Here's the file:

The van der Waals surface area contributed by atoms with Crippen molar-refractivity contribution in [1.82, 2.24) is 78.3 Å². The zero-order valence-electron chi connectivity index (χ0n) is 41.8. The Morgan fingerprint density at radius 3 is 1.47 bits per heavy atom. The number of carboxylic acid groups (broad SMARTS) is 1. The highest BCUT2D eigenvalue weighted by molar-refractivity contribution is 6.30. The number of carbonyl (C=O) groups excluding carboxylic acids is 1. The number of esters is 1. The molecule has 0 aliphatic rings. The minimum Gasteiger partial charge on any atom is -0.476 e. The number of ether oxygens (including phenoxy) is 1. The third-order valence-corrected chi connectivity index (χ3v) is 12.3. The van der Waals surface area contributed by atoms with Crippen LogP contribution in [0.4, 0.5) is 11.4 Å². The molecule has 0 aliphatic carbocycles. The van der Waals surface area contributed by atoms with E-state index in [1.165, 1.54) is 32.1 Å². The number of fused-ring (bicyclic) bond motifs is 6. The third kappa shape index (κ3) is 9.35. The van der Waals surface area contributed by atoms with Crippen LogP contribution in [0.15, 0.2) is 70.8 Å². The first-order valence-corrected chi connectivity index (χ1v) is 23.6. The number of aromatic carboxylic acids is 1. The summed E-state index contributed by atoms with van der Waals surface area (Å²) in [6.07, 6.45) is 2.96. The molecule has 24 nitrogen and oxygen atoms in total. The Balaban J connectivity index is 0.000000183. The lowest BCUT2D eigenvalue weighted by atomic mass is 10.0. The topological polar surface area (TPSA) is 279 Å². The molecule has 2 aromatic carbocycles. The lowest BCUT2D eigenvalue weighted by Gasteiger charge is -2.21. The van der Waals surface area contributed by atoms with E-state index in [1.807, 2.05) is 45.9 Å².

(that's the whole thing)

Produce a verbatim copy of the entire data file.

The van der Waals surface area contributed by atoms with Crippen molar-refractivity contribution in [1.82, 2.24) is 78.3 Å². The zero-order valence-electron chi connectivity index (χ0n) is 41.8. The Morgan fingerprint density at radius 3 is 1.47 bits per heavy atom. The number of carboxylic acid groups (broad SMARTS) is 1. The highest BCUT2D eigenvalue weighted by molar-refractivity contribution is 6.30. The number of carbonyl (C=O) groups excluding carboxylic acids is 1. The number of esters is 1. The molecule has 0 aliphatic rings. The minimum Gasteiger partial charge on any atom is -0.476 e. The number of ether oxygens (including phenoxy) is 1. The third-order valence-corrected chi connectivity index (χ3v) is 12.3. The van der Waals surface area contributed by atoms with Crippen LogP contribution in [0.4, 0.5) is 11.4 Å². The molecule has 0 aliphatic carbocycles. The van der Waals surface area contributed by atoms with E-state index in [1.165, 1.54) is 32.1 Å². The number of fused-ring (bicyclic) bond motifs is 6. The third kappa shape index (κ3) is 9.35. The van der Waals surface area contributed by atoms with Crippen LogP contribution in [0.15, 0.2) is 70.8 Å². The first-order valence-corrected chi connectivity index (χ1v) is 23.6. The number of aromatic carboxylic acids is 1. The summed E-state index contributed by atoms with van der Waals surface area (Å²) in [6.07, 6.45) is 2.96. The molecule has 24 nitrogen and oxygen atoms in total. The Balaban J connectivity index is 0.000000183. The lowest BCUT2D eigenvalue weighted by atomic mass is 10.0. The topological polar surface area (TPSA) is 279 Å². The molecule has 2 aromatic carbocycles. The lowest BCUT2D eigenvalue weighted by Gasteiger charge is -2.21. The van der Waals surface area contributed by atoms with E-state index in [1.807, 2.05) is 45.9 Å².